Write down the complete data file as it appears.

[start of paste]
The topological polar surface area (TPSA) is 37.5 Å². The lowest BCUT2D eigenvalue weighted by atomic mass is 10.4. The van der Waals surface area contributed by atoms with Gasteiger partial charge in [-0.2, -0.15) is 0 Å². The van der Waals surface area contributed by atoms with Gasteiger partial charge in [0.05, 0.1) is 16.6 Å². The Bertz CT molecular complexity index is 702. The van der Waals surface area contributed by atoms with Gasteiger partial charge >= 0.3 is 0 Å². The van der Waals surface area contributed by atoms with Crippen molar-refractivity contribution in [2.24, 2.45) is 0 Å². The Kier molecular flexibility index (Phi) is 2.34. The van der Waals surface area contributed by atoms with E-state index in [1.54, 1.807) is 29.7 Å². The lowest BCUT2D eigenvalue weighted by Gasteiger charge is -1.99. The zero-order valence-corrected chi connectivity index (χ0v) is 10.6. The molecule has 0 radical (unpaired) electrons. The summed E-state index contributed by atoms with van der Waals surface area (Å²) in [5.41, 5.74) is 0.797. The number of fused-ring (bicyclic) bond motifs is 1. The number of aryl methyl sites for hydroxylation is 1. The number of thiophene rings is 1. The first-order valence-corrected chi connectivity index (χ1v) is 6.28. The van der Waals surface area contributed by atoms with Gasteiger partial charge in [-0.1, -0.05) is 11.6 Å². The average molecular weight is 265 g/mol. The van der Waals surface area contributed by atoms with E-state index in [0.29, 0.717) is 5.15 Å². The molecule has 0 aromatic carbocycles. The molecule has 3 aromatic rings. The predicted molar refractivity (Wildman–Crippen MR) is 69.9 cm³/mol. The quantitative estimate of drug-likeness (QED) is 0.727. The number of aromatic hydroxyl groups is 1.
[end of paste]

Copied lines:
The topological polar surface area (TPSA) is 37.5 Å². The lowest BCUT2D eigenvalue weighted by atomic mass is 10.4. The van der Waals surface area contributed by atoms with Gasteiger partial charge in [-0.2, -0.15) is 0 Å². The van der Waals surface area contributed by atoms with Gasteiger partial charge in [0.05, 0.1) is 16.6 Å². The Bertz CT molecular complexity index is 702. The van der Waals surface area contributed by atoms with Gasteiger partial charge >= 0.3 is 0 Å². The van der Waals surface area contributed by atoms with Crippen molar-refractivity contribution in [2.24, 2.45) is 0 Å². The Kier molecular flexibility index (Phi) is 2.34. The van der Waals surface area contributed by atoms with E-state index in [1.54, 1.807) is 29.7 Å². The lowest BCUT2D eigenvalue weighted by Gasteiger charge is -1.99. The zero-order valence-corrected chi connectivity index (χ0v) is 10.6. The molecule has 0 radical (unpaired) electrons. The summed E-state index contributed by atoms with van der Waals surface area (Å²) in [5.41, 5.74) is 0.797. The number of fused-ring (bicyclic) bond motifs is 1. The number of aryl methyl sites for hydroxylation is 1. The number of thiophene rings is 1. The first-order valence-corrected chi connectivity index (χ1v) is 6.28. The van der Waals surface area contributed by atoms with Gasteiger partial charge in [-0.1, -0.05) is 11.6 Å². The average molecular weight is 265 g/mol. The van der Waals surface area contributed by atoms with E-state index in [0.29, 0.717) is 5.15 Å². The molecule has 0 aromatic carbocycles. The molecule has 3 aromatic rings. The predicted molar refractivity (Wildman–Crippen MR) is 69.9 cm³/mol. The quantitative estimate of drug-likeness (QED) is 0.727. The number of aromatic hydroxyl groups is 1.